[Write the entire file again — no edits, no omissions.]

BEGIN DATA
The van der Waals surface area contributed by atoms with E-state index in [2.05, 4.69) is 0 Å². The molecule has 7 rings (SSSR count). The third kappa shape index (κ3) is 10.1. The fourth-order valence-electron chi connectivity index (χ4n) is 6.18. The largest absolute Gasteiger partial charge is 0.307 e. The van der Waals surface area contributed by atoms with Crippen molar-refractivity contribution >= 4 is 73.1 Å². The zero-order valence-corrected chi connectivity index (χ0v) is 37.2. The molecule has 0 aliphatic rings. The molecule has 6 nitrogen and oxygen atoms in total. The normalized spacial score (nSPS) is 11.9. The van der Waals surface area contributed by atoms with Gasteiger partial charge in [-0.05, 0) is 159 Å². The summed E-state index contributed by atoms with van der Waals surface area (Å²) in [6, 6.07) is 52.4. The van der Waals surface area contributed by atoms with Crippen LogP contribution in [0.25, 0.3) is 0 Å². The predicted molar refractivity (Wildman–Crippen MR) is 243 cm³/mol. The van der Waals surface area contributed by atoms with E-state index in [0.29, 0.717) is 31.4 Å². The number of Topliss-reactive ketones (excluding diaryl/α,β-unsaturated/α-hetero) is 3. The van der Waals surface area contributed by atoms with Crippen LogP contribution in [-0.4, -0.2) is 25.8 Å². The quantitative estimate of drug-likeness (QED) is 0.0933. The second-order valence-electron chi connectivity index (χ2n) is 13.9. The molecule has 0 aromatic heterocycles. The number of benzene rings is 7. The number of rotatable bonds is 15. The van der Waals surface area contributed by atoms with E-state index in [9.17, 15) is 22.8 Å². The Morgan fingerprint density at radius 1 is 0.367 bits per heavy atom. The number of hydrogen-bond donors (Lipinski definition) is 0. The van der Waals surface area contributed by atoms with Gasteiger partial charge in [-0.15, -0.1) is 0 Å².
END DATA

The van der Waals surface area contributed by atoms with E-state index in [2.05, 4.69) is 0 Å². The molecule has 7 rings (SSSR count). The third kappa shape index (κ3) is 10.1. The fourth-order valence-electron chi connectivity index (χ4n) is 6.18. The largest absolute Gasteiger partial charge is 0.307 e. The van der Waals surface area contributed by atoms with Crippen molar-refractivity contribution >= 4 is 73.1 Å². The zero-order valence-corrected chi connectivity index (χ0v) is 37.2. The molecule has 0 aliphatic rings. The molecule has 6 nitrogen and oxygen atoms in total. The normalized spacial score (nSPS) is 11.9. The van der Waals surface area contributed by atoms with Gasteiger partial charge in [-0.05, 0) is 159 Å². The summed E-state index contributed by atoms with van der Waals surface area (Å²) in [6, 6.07) is 52.4. The van der Waals surface area contributed by atoms with Crippen LogP contribution in [0.25, 0.3) is 0 Å². The predicted molar refractivity (Wildman–Crippen MR) is 243 cm³/mol. The van der Waals surface area contributed by atoms with E-state index in [0.29, 0.717) is 31.4 Å². The number of Topliss-reactive ketones (excluding diaryl/α,β-unsaturated/α-hetero) is 3. The van der Waals surface area contributed by atoms with Crippen LogP contribution in [-0.4, -0.2) is 25.8 Å². The quantitative estimate of drug-likeness (QED) is 0.0933. The second-order valence-electron chi connectivity index (χ2n) is 13.9. The molecule has 0 aromatic heterocycles. The number of benzene rings is 7. The number of rotatable bonds is 15. The van der Waals surface area contributed by atoms with E-state index in [9.17, 15) is 22.8 Å². The Morgan fingerprint density at radius 1 is 0.367 bits per heavy atom. The number of hydrogen-bond donors (Lipinski definition) is 0. The van der Waals surface area contributed by atoms with Gasteiger partial charge in [-0.15, -0.1) is 0 Å².